But the agency stopped short of asking livestock producers to end the practice of administering antibiotics to animals as a preventative measure to keep them from getting sick.
Using antibiotics to boost meat production has become commonplace, but it is also leading to the overexposure of bacteria to drugs. This boosts the risk that people will eat meet contaminated with bacteria that have become resistant to medically important drugs such as penicillin and tylosin.
Antibiotics help animals grow faster because they make them digest feed more efficiently.
The latest FDA estimate showed farm animals consumed 29.1 million pounds of antibiotics in 2010, up from 28.7 million pounds a year earlier.
Consumer groups were quick to say the FDA's reduction plan should be mandatory. "This is not an issue where trust should be the measure. This is an issue where the measure is whether or not the FDA has fulfilled its authority of protecting public health," said Richard Wood, chairman of the Keep Antibiotics Working coalition.
Mr. Taylor said the voluntary route would be easier than creating complex regulations to mandate the change. He said the FDA "will consider further action" if the livestock and drug industries don't comply.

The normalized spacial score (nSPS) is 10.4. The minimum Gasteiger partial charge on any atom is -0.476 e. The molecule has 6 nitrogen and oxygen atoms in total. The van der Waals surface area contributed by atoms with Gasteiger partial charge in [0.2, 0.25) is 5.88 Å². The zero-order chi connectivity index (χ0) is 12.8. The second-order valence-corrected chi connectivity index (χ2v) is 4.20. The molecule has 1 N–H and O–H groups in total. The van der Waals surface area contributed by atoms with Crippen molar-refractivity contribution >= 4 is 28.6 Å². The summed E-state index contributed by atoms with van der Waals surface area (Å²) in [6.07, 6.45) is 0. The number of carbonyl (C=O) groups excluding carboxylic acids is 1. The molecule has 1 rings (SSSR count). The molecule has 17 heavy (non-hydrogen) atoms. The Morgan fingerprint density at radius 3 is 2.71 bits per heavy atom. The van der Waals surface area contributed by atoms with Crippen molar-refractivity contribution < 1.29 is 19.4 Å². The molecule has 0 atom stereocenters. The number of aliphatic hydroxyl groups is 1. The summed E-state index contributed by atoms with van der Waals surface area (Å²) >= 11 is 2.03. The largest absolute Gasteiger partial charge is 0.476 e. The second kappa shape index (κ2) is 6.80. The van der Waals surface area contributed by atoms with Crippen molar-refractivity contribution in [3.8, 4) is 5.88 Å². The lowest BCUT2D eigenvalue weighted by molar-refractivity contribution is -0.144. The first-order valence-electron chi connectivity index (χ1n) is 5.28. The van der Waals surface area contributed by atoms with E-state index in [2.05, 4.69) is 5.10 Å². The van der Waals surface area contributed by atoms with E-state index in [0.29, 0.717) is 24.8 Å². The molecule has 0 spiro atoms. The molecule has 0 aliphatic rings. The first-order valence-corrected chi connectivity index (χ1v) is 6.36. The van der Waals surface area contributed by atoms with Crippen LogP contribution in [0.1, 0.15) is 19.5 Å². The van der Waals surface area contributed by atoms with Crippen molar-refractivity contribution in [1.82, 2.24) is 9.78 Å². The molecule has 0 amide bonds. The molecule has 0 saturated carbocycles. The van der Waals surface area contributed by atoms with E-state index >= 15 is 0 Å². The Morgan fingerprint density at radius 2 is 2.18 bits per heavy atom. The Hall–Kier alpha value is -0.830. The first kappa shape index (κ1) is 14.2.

National Pork Producers Council President R.C. Hunt warned the new plan "could eliminate antibiotics uses that are extremely important to the health of animals." He added that the requirement for veterinarians could be problematic, particularly for smaller producers and those in remote areas who may not have regular access to veterinary services.
Last month, a federal judge ordered the FDA to restart a process that could limit the use of two types of antibiotics—penicillin and tetracyclines—in cattle, pigs and poultry. Last week, the FDA enacted a partial ban on feeding cephalosporin antibiotics to livestock.
April 11th, 2012
When you listen carefully to Hilary Rosen, a lead advisor for the Democrats, she states that Ann Romney "Hasn't worked a day in her life" and this pretty much emulates the way that both Obama and the Democrats feel about women who work at home raising families, in general, unless, of course, they are on the government dole, one supposes.
However, what Rosen forgets is simply that Ms. Romney is the mother of (5) read that "Five" children! Does Rosen have any idea how much energy it takes to raise one, much less five children? Nor does Rosen speak to the disease that Ms. Romney has to deal with on a daily basis, a very tough disease, at that.